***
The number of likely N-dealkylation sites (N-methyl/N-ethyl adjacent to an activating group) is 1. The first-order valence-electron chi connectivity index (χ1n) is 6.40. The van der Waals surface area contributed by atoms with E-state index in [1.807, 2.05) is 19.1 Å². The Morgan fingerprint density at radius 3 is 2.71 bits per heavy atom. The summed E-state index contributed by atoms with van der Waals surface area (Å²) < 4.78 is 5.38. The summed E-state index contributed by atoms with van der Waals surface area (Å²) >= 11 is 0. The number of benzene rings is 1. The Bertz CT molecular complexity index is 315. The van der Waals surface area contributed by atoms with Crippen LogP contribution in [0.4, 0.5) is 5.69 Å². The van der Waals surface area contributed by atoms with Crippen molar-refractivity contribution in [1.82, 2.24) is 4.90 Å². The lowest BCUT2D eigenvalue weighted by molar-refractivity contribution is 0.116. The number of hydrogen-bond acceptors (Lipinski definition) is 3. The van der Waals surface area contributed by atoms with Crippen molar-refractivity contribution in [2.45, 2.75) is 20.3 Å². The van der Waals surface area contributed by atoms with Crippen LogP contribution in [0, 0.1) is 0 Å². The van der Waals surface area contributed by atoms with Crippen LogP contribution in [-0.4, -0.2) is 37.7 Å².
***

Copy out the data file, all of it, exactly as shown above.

The number of likely N-dealkylation sites (N-methyl/N-ethyl adjacent to an activating group) is 1. The first-order valence-electron chi connectivity index (χ1n) is 6.40. The van der Waals surface area contributed by atoms with E-state index in [1.807, 2.05) is 19.1 Å². The Morgan fingerprint density at radius 3 is 2.71 bits per heavy atom. The summed E-state index contributed by atoms with van der Waals surface area (Å²) < 4.78 is 5.38. The summed E-state index contributed by atoms with van der Waals surface area (Å²) >= 11 is 0. The number of benzene rings is 1. The Bertz CT molecular complexity index is 315. The van der Waals surface area contributed by atoms with Crippen LogP contribution in [0.4, 0.5) is 5.69 Å². The van der Waals surface area contributed by atoms with Crippen molar-refractivity contribution in [1.82, 2.24) is 4.90 Å². The lowest BCUT2D eigenvalue weighted by molar-refractivity contribution is 0.116. The number of hydrogen-bond acceptors (Lipinski definition) is 3. The van der Waals surface area contributed by atoms with Crippen molar-refractivity contribution in [2.45, 2.75) is 20.3 Å². The van der Waals surface area contributed by atoms with Crippen LogP contribution in [0, 0.1) is 0 Å². The van der Waals surface area contributed by atoms with Crippen LogP contribution in [-0.4, -0.2) is 37.7 Å².